Innovations in Education Supporting students in West Darfur through the Accelerated Learning Program Why West Darfur? During the long-standing violent conflict in the Sudan, many homes and schools in the West Darfur region have been destroyed, forcing people to flee and resettle elsewhere. Students who remained in the region have faced long breaks in their education because they are either marginalized or prevented from going to school. In addition, many youth have never attended formal school due to years of instability, frequent movement and a lack of opportunity for their families to earn a living.
The Accelerated Learning Program CRS is helping youth in West Darfur catch up in school through the Accelerated
The timing of the ALP program allows female participants to complete domestic and farming chores during the day and attend school in the evening. Photo: CRS Sudan staff.
Learning Program (ALP). Implemented in 2010 by CRS, the West Darfur Ministry of Education and the Kulbus Locality of West Darfur, the program aims to provide the students with two academic school years in one year, following the Sudanese government curriculum of mathematics and Arabic reading and writing at an accelerated pace. After successful completion of two years of accelerated learning, students can choose to join the government schools at the 5th grade level. The program provides appropriate training and followup for ALP teachers.
How have students responded?
CRS is piloting a new construction technology that uses a block pressing machine to let schools make bricks out of soil, water and a bit of cement to build schools in West Darfur. Photo: CRS Staff.
After completing their first ALP year, the majority of the 100 female participants chose to continue with the program. The participants stated they enjoyed the ALP because the timing (two hours in the evening) allowed them to complete domestic and farming chores during the day. While the program originally targeted out-of-school youth, slightly older participants who had missed out on education opportunities for five or six years, were also interested in the program. Over one-third of the older participants were married, often with young children.
How does the program work? The program is supported by both CRS and student contributions. Each student contributes one Sudanese pound (1 SDG = approximately 35 US cents) per month toward the teachersâ€™ salary, and CRS provides three SDG per student per month. Next year, the plan is for students to pay two SDG per month, with the hope of eventually transferring ownership to the students or local authorities. The Kulbus Education Office is involved in every step of the program alongside CRS, including community mobilization and meetings surrounding ALP, registration and vetting of students to attend, and monitoring the ongoing ALP classes.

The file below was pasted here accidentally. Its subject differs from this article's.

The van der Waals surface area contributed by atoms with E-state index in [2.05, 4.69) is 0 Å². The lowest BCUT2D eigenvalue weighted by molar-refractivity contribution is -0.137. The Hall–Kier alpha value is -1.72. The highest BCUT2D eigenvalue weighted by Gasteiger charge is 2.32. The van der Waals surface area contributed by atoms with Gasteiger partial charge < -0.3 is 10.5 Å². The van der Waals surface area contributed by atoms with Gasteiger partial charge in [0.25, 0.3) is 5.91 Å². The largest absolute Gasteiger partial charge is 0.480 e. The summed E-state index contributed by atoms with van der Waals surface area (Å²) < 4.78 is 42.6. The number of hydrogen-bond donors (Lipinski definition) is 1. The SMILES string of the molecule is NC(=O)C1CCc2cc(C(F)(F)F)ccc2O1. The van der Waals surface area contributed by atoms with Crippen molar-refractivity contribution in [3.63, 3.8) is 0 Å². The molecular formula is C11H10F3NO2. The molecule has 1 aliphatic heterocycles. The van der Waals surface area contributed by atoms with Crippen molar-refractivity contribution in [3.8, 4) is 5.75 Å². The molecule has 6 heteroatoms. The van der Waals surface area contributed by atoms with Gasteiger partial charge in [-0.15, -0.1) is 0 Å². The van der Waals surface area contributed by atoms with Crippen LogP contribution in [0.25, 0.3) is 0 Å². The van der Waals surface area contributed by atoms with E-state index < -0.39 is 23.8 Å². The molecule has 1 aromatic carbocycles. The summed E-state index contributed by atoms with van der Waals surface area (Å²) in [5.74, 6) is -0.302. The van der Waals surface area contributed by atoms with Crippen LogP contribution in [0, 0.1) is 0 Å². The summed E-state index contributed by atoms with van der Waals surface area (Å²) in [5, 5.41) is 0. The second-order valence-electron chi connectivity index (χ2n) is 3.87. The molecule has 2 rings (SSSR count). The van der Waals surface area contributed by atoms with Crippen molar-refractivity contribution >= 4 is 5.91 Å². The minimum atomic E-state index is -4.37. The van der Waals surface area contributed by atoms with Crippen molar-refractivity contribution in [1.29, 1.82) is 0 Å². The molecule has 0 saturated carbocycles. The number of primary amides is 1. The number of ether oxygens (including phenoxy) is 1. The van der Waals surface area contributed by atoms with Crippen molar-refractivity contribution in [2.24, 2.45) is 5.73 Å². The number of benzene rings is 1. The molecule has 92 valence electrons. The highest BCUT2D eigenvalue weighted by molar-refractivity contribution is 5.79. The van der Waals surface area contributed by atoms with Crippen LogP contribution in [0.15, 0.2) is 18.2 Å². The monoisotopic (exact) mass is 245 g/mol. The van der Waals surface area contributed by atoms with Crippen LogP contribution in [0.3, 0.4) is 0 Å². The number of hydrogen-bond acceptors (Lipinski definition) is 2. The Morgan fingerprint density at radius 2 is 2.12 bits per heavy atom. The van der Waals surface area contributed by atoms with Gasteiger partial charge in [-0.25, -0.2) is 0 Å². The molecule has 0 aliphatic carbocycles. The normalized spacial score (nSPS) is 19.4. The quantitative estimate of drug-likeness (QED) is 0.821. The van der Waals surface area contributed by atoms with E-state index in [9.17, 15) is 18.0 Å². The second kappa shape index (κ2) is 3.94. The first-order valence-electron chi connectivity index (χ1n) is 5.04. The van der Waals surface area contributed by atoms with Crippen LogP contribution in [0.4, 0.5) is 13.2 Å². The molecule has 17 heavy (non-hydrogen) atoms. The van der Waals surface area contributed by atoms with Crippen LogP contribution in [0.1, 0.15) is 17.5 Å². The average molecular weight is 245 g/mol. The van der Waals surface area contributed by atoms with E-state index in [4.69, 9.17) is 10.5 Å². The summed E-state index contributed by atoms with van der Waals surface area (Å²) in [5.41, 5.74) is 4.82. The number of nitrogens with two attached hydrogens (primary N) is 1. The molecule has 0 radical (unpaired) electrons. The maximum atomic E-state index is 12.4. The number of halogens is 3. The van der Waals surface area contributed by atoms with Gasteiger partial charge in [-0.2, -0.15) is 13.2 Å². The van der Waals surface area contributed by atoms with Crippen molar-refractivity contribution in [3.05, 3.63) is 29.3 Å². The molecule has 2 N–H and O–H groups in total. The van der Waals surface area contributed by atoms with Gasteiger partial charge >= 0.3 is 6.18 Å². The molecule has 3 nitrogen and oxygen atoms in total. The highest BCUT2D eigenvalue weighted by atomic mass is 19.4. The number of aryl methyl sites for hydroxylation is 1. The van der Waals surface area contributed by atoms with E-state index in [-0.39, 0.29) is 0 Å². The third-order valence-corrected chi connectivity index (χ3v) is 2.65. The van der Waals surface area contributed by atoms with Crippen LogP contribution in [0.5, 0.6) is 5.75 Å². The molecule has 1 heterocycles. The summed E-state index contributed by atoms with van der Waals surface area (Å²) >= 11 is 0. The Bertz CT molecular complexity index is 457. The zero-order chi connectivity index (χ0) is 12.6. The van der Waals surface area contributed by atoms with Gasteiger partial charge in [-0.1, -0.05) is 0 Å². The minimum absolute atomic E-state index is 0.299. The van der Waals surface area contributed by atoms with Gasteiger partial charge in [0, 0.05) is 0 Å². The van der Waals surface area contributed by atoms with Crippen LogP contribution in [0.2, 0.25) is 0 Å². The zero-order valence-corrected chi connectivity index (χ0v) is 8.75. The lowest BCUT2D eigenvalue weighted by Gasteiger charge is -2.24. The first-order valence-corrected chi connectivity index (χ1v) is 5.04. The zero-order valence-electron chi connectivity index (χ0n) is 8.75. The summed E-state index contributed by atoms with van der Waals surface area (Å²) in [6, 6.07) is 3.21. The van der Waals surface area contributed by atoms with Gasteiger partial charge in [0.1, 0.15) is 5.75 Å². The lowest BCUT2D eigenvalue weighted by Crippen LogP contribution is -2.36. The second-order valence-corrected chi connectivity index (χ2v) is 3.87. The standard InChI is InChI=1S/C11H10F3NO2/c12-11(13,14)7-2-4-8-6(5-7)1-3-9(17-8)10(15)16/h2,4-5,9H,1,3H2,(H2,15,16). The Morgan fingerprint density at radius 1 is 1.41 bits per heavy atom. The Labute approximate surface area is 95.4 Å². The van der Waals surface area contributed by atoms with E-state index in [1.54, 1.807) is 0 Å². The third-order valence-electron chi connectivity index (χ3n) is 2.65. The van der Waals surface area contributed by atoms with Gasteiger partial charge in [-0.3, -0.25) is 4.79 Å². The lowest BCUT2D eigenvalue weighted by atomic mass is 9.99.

What else is CRS doing to support education in West Darfur?
The ALP program gives students the opportunity to join the government schools at the 5th grade level after completing the program. Photo: CRS Sudan staff.
Since early 2005, CRS and its partners have built more than 154 permanent, 95 semi-permanent and 280 temporary classroom structures at schools across West Darfur to help communities provide schooling for their children. Other key activities have included teacher training, ParentTeacher Association training, provision of water tanks and simple hand-washing stands, training students and cooks in hygiene and building kitchens and storage facilities to support school feeding. These efforts have helped more than 46,800 students in West Darfur receive education.
Looking Ahead CRS plans to tailor the ALP curriculum and offerings to the needs of female participants during 2011. Therefore, in addition to Arabic and mathematics, the CRS team in Kulbus will collaborate with other sectors to offer frequent lessons in health and hygiene to enhance cooking and water sanitation practices, as well as provide agricultural extension lessons to help those for whom farming is the main livelihood to improve their methods â€“ and hopefully yield. Financial literacy may also be incorporated into the curriculum. In Sudanese culture, it is important to ensure that fathers, older brothers and husbands are involved in female education and recognize its value to the community and the family. CRS plans to hold community meetings on the topic of female education, organized by neighborhood and led by members of the local education office as well as respected religious leaders in Kulbus. This will provide an opportunity for fathers, brothers and husbands to understand the importance of female education and the benefit to them and their families.
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